The Fundamentals Of Owning A Vagina

Date
Jan, 11, 2021

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Ahhh, the vagina, or how I like to refer to it, Earth’s most unexplored and fascinating cave.
Elusive yet straightforward like the people who have them. I use the term unexplored because unlike it’s counterpart, the penis, there has been very little research done on it.

Nevertheless, times are changing, so I am going to teach you the basics that you were most likely never taught when you were younger.

Here we will cover everything ranging from anatomy to how to keep her/it/they happy.

Are you ready?

Anatomy of the Vulva & Vagina

This section is going to be a quick anatomy lesson on the external and internal organs.

As a result, I will not go in-depth because there is no exam at the end of this. I just want you to get familiar with your equipment.

If you want more information, I recommend reading this article by Planned Parenthood (they also have a diagram).

Vulva (External Parts)

This is what most people are referring to when they say ‘vagina.’ The vulva consists of the external genitalia, aka, everything you see if you held up a mirror to your vagina.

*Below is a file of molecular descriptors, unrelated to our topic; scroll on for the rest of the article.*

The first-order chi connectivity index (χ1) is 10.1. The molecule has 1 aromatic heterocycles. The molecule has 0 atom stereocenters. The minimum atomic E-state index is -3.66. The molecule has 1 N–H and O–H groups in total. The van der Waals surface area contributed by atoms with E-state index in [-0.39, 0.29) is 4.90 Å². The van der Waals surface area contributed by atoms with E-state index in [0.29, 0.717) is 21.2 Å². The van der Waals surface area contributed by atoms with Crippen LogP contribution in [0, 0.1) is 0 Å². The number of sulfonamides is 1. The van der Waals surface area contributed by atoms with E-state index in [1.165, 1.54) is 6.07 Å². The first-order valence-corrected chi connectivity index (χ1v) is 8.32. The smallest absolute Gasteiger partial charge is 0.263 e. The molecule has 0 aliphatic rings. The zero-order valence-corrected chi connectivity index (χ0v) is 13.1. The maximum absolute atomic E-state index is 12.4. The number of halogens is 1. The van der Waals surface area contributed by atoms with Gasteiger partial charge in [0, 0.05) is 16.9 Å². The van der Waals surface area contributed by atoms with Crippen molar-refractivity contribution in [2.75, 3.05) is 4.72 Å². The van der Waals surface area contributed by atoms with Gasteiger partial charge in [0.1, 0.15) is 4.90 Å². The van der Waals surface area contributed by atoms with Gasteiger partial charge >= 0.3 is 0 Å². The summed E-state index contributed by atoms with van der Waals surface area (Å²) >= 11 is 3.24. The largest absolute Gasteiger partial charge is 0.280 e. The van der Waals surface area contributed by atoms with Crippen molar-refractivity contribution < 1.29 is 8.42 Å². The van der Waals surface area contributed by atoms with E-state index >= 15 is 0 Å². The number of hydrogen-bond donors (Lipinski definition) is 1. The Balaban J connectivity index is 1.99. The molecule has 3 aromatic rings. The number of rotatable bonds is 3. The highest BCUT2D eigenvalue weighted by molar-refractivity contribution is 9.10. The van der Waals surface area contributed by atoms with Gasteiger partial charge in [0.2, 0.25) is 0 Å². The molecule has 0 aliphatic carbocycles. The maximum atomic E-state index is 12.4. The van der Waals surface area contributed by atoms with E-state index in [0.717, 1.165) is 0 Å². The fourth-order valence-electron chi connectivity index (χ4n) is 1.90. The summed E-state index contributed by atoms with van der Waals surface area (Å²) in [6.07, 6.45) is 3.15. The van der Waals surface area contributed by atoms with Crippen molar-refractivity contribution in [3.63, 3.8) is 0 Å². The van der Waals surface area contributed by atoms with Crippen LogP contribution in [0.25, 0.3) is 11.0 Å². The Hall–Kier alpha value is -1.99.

This includes:

Labia: The inner and outer lips around the vaginal opening.

  • Outer Lips (Labia Majora): Usually thicker and covered in pubic hair.
  • Inner Lips (Labia Minora): The inner lips begin at the clitoris and stop under the opening of the vagina.

Clitoris: Sometimes hiding under the clitoral hood, it’s located at the top of the vulva where your labia minora (inner lips) meet. With over 8,000 nerve endings, the clit is solely there for the pleasure of its owner.

Urethra Opening: Positioned right under the clit, this is the hole where you pee out of.

Photo by Ava Sol

Vaginal Opening: Located beneath the urethral opening, this is where the magic happens; period blood exits, babies are born, and penises, dildos, fingers, and tampons can be inserted.